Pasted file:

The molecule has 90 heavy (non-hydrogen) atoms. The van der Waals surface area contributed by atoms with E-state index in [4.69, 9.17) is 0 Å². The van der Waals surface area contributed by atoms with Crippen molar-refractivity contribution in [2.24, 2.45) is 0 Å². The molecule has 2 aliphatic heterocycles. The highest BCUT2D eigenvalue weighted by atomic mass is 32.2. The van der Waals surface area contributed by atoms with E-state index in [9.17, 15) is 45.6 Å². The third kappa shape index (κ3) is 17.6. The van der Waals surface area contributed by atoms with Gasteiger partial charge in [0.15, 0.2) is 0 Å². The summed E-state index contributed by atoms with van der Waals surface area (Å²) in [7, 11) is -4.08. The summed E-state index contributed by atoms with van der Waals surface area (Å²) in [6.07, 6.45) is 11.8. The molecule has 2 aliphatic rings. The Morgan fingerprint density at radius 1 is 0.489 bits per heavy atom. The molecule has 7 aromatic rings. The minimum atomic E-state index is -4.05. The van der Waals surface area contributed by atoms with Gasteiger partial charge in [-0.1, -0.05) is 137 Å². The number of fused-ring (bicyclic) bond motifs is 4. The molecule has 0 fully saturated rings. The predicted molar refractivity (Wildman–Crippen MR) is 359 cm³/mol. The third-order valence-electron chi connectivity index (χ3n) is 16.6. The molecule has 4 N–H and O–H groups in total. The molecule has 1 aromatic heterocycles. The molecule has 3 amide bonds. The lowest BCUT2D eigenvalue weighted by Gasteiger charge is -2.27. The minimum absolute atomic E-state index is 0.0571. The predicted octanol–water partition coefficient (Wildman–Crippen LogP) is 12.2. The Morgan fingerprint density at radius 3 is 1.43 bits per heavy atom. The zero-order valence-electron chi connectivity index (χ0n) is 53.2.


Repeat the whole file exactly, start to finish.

The molecule has 90 heavy (non-hydrogen) atoms. The van der Waals surface area contributed by atoms with E-state index in [4.69, 9.17) is 0 Å². The van der Waals surface area contributed by atoms with Crippen molar-refractivity contribution in [2.24, 2.45) is 0 Å². The molecule has 2 aliphatic heterocycles. The highest BCUT2D eigenvalue weighted by atomic mass is 32.2. The van der Waals surface area contributed by atoms with E-state index in [9.17, 15) is 45.6 Å². The third kappa shape index (κ3) is 17.6. The van der Waals surface area contributed by atoms with Gasteiger partial charge in [0.15, 0.2) is 0 Å². The summed E-state index contributed by atoms with van der Waals surface area (Å²) in [7, 11) is -4.08. The summed E-state index contributed by atoms with van der Waals surface area (Å²) in [6.07, 6.45) is 11.8. The molecule has 2 aliphatic rings. The Morgan fingerprint density at radius 1 is 0.489 bits per heavy atom. The molecule has 7 aromatic rings. The minimum atomic E-state index is -4.05. The van der Waals surface area contributed by atoms with Gasteiger partial charge in [-0.1, -0.05) is 137 Å². The number of fused-ring (bicyclic) bond motifs is 4. The molecule has 0 fully saturated rings. The predicted molar refractivity (Wildman–Crippen MR) is 359 cm³/mol. The third-order valence-electron chi connectivity index (χ3n) is 16.6. The molecule has 4 N–H and O–H groups in total. The molecule has 1 aromatic heterocycles. The molecule has 3 amide bonds. The lowest BCUT2D eigenvalue weighted by Gasteiger charge is -2.27. The minimum absolute atomic E-state index is 0.0571. The predicted octanol–water partition coefficient (Wildman–Crippen LogP) is 12.2. The Morgan fingerprint density at radius 3 is 1.43 bits per heavy atom. The zero-order valence-electron chi connectivity index (χ0n) is 53.2.